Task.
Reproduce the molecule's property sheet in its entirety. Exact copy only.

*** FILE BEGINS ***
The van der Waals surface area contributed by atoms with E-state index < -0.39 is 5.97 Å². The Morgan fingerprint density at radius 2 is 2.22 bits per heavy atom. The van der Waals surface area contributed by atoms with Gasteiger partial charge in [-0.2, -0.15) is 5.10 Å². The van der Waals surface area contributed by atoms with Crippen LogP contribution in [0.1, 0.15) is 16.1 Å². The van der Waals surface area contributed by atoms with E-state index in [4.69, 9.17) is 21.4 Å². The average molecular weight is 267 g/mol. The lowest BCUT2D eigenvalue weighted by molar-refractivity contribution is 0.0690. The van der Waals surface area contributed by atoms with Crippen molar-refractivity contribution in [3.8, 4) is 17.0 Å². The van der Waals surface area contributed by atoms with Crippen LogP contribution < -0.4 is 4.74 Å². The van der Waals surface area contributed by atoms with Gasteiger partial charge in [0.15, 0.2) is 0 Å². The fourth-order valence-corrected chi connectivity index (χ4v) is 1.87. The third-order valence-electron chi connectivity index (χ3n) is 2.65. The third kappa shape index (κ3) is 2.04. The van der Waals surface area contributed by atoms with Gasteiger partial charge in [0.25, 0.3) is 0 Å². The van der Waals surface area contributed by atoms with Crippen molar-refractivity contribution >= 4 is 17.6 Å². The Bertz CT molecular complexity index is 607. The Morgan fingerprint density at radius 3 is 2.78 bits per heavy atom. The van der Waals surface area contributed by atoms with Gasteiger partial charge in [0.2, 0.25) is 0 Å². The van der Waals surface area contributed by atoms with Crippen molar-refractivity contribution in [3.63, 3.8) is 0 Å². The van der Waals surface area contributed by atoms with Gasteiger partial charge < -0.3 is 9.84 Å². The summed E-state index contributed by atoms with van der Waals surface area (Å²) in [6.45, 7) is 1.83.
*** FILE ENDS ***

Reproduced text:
The van der Waals surface area contributed by atoms with E-state index < -0.39 is 5.97 Å². The Morgan fingerprint density at radius 2 is 2.22 bits per heavy atom. The van der Waals surface area contributed by atoms with Gasteiger partial charge in [-0.2, -0.15) is 5.10 Å². The van der Waals surface area contributed by atoms with Crippen LogP contribution in [0.1, 0.15) is 16.1 Å². The van der Waals surface area contributed by atoms with E-state index in [4.69, 9.17) is 21.4 Å². The average molecular weight is 267 g/mol. The lowest BCUT2D eigenvalue weighted by molar-refractivity contribution is 0.0690. The van der Waals surface area contributed by atoms with Crippen molar-refractivity contribution in [3.8, 4) is 17.0 Å². The van der Waals surface area contributed by atoms with Crippen LogP contribution < -0.4 is 4.74 Å². The van der Waals surface area contributed by atoms with Gasteiger partial charge in [0.15, 0.2) is 0 Å². The fourth-order valence-corrected chi connectivity index (χ4v) is 1.87. The third-order valence-electron chi connectivity index (χ3n) is 2.65. The third kappa shape index (κ3) is 2.04. The van der Waals surface area contributed by atoms with Gasteiger partial charge in [0.25, 0.3) is 0 Å². The van der Waals surface area contributed by atoms with Crippen molar-refractivity contribution >= 4 is 17.6 Å². The Bertz CT molecular complexity index is 607. The Morgan fingerprint density at radius 3 is 2.78 bits per heavy atom. The van der Waals surface area contributed by atoms with Gasteiger partial charge in [0.2, 0.25) is 0 Å². The van der Waals surface area contributed by atoms with Crippen molar-refractivity contribution in [3.63, 3.8) is 0 Å². The van der Waals surface area contributed by atoms with Gasteiger partial charge < -0.3 is 9.84 Å². The summed E-state index contributed by atoms with van der Waals surface area (Å²) in [6.45, 7) is 1.83.